Shooting Shotgun Willie’s Secret Stash

Willie Nelson Cannabis Now Magazine

A through-the-lens look at an outlaw icon’s special suppliers.


Cannabis photographer, Kristen Angelo, has seen many facets of the industry.

“In the cannabis industry, I’ve met retired teachers, people from the insurance industry,” she said. “Everyone across the board, from conservatives to liberals. And I’ve enjoyed telling their stories.”

But when Angelo visited Buddy Boy Farms in Eastern Washington, one of the family growing operations supplying flowers for Willie’s Reserve — outlaw country icon Willie Nelson’s cannabis brand — she encountered a uniquely connected team working hard on a farm that’s definitely a family affair.

“When I arrived at Buddy Boy, it was 90-degree weather, with deep golden sun, and it smelled fresh,” Angelo said. “The people who work there are very happy to be there. Even the owner’s kids, wife and mother work there.”

Willie Nelson cuts an an iconic figure in both the music and cannabis worlds, so it was only a matter of time before the bud-loving outlaw legend joined the growing list of celebrities offering branded cannabis products.

But unlike some more corporate ventures, the cannabis sold as Willie’s Reserve in Colorado and Washington is always sourced from small, independent farms.

Willie Nelson is known for traversing the country and building communities around sharing music, love and cannabis. And his cannabis brand is dedicated to keeping the traditional ideals of the cannabis industry alive in the face of corporatization in this new era of adult-use marijuana.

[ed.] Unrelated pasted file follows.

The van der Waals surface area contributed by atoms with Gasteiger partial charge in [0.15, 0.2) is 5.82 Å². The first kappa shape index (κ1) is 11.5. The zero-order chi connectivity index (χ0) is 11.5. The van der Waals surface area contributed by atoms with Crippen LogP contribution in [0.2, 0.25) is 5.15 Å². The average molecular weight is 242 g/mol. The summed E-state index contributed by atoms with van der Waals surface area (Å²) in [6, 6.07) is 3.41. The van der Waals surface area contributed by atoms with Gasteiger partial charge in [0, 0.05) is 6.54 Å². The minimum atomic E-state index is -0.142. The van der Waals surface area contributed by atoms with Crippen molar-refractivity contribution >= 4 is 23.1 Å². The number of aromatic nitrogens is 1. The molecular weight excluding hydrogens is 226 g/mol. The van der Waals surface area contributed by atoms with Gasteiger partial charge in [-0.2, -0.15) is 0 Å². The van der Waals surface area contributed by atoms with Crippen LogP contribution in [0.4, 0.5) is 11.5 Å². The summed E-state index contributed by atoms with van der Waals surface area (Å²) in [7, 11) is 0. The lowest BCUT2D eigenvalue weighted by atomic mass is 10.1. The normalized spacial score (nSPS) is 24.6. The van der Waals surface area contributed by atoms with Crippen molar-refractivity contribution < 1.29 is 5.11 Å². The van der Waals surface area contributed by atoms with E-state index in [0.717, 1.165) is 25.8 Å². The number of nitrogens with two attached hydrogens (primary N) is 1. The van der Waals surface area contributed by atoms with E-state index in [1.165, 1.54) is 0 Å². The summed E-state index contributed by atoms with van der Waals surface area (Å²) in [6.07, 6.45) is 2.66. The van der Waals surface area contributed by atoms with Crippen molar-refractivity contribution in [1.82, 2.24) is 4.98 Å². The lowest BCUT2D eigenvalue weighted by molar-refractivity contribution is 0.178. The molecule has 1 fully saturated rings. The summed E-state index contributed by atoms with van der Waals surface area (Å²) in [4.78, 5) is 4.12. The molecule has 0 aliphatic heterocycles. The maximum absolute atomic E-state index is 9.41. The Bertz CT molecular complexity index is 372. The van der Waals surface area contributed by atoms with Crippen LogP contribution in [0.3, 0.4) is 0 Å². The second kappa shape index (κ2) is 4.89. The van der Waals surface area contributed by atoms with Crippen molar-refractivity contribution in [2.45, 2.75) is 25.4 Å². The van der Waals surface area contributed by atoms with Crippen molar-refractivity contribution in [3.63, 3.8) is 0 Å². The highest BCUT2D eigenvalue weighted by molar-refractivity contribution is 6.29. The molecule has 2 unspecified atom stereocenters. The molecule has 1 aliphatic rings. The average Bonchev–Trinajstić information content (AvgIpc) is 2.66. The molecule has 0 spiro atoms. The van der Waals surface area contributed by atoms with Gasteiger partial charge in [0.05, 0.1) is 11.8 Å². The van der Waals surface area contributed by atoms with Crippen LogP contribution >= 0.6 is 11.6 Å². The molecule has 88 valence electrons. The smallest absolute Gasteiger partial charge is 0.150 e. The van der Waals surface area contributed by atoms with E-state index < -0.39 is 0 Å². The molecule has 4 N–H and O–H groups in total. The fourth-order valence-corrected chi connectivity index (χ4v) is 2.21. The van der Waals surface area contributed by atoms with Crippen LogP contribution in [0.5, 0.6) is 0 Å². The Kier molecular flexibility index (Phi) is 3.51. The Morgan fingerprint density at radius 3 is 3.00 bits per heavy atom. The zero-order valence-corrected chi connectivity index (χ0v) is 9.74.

Angelo said the Buddy Boy family’s connection to the land is almost as deep as their ties to each other. They also own a blueberry farm right across from their cannabis growing operation.

She says her own family also has a strong connection to cannabis. Her father was a lifelong grower in Washington who served time in federal prison on a mandatory minimum for cultivation. When she went to photograph at Buddy Boy, Angelo was granted free range to bring her camera wherever she wanted and snap shots of whatever she pleased.

“For me, taking photographs of cannabis is deeply rooted because I’m very passionate about growing and about the movement,” she said. “There was some nostalgia behind being in a grow room. It was almost therapeutic in a way. It was great being there with my camera and to have cannabis be legal and to see everything come full circle.”

Angelo’s photographs — taken in the trimming and the cloning room, capturing the greenhouse and the people who run them — bring Willie Nelson’s stash to life.

Originally published in Issue 24 of Cannabis Now. LEARN MORE

TELL US, would you like to visit Willie Nelson’s cannabis farm?

Julia Clark-Riddell is currently studying journalism at Northwestern University (where professors release reports on the negative effects of long-term cannabis use on the brain), but she is a graduate from Berkeley High School (where a visiting lecturer taught her class how to make edibles). She has previously written for the Santa Barbara Independent and In Our Nature, as well as edited for North By Northwestern, Helicon Literary Magazine and The Berkeley High Jacket. Julia is an editorial intern for Cannabis Now.

1 Comment

  1. AfGhaan

    May 8, 2017 at 11:18 am

    Over marvellous

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